Im 13 and 5 months ago, i rescued 5 puppies from starvation on the street. (4 boys 1 girl) They were strays and covered head to toe in fleas, bit them so bad they were bleeding. I spent 3 hours bathing all of them till the bugs were gone. Nobody wanted to help me. I fed them and gave them lots of food and water. I had them for 5 weeks til i gave one to my bff, boy puppy chihuahua terrier Crypto. I gave

      theboxer puppy to a soccor mom i gave the beagle puppy to my cousin and i kept the last two (they were all different breeds but treated eachother with love and equality as siblings should) the runt girl Sophie, and the intelligent border collie named Tucker. First after 2 months having them in total(3 months old, sophie was 3 months to) tucker had gotten sick. I kept telling him to be brave and that hes going to make it and i prayed but by the time we figured out what parvo was, and got tested which it came out positive the

      vet said, put him to sleep. I started

      crying, and then he died in the pet e.r Then we little Sophie her shots, the exact next day she had parvo, it didn't make any sense, after tucjer died we had bleached everything! But then i remebered when Her big brother was sick she had been lying right next ti him and licking him trying to cheer him up. I gave her fluids and meat and pepto bismo and pedialyte but nothing was working. Me and 6 others lit a candle in memory of tucker and prayed for sophie to live. Me and my bff stayed up all night. At 5am we saw blood all over the kitchen floor and at 6am we slept for 30 mins,and that day i,saw sophie had gone into shock, (not moving, only breathing) and she stretched her legs a.d stopped breathing. K started screaming because i lost my two best friends within a week. I now know how to save a dog of parvo. Raw egg, charcoal caps, rice PEDIALYTE chjcken or beef broth pepto bismo, and hope, prayers, and love. I now have little teacup puppy Nikki, i dont want to lose her and want to get her shots but im scared tht if i do the same thing will happen to Nikki what happened to Sophie, shell get her shots and have parvo the next day. I also read the comments and it happened go to other peoples puppys. Fingers crossed.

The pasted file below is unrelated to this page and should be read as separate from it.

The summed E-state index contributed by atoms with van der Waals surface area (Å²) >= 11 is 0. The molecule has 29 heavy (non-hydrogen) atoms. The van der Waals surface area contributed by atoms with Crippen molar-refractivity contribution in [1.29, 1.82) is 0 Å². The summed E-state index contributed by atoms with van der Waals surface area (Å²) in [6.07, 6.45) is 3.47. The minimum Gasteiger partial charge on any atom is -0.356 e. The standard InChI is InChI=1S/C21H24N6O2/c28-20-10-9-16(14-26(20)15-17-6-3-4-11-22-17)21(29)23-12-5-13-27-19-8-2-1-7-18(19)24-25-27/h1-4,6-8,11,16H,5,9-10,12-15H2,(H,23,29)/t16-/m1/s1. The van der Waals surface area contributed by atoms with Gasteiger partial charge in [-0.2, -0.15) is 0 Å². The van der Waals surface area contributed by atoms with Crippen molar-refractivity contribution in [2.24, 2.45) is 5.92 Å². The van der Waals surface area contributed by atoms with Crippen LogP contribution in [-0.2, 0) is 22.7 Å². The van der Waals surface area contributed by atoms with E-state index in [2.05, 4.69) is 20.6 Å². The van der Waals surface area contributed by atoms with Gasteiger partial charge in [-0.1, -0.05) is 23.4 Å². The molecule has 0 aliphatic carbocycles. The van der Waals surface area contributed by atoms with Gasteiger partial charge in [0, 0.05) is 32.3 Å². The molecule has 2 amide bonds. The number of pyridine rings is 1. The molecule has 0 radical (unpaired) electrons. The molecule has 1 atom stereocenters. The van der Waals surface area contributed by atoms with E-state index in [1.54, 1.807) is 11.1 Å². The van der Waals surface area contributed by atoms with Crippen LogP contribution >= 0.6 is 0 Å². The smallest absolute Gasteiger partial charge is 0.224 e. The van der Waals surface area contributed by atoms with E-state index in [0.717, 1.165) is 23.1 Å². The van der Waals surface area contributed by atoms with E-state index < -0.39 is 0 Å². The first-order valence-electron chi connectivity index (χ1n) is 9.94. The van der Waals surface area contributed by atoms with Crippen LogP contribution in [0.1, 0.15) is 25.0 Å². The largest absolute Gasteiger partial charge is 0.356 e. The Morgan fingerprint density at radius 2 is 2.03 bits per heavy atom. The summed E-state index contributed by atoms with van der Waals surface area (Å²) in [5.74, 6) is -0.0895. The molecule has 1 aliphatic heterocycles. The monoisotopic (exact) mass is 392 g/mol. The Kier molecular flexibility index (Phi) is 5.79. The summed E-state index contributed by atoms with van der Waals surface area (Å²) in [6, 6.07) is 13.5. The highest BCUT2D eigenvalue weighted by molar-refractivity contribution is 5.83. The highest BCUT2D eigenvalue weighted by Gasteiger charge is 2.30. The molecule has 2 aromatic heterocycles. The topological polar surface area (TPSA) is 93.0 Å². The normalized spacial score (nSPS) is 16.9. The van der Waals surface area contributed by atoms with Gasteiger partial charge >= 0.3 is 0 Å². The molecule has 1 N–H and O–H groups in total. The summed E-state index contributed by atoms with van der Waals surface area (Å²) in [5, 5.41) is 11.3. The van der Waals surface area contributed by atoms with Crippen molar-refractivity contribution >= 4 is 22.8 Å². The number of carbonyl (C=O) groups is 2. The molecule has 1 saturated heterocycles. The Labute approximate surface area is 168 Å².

crying cryi crying

    • profile image

      patty ann 4 years ago

      I too have a dog who survived parvo. She is healthy now and such a beautiful dog. From all my research parvo is most common in puppies. If your dog is laying around and has no appetite or drink any water...first sign...go to vet asap...they can help but the utmost important thing is to keep the dog/puppy hydrated...they wont be interested at all...but get the syringe and force the mouth open... and give them water. I fed my puppy gatorade...pedialite is also good...and do research on the parvo virus.

    • Corndawgg profile image

      Corndawgg 4 years ago from Topeka, Ks

      Yes I believe what you are doing is best than dogs having to live on the streets all by themselves. Here's to her surviving this.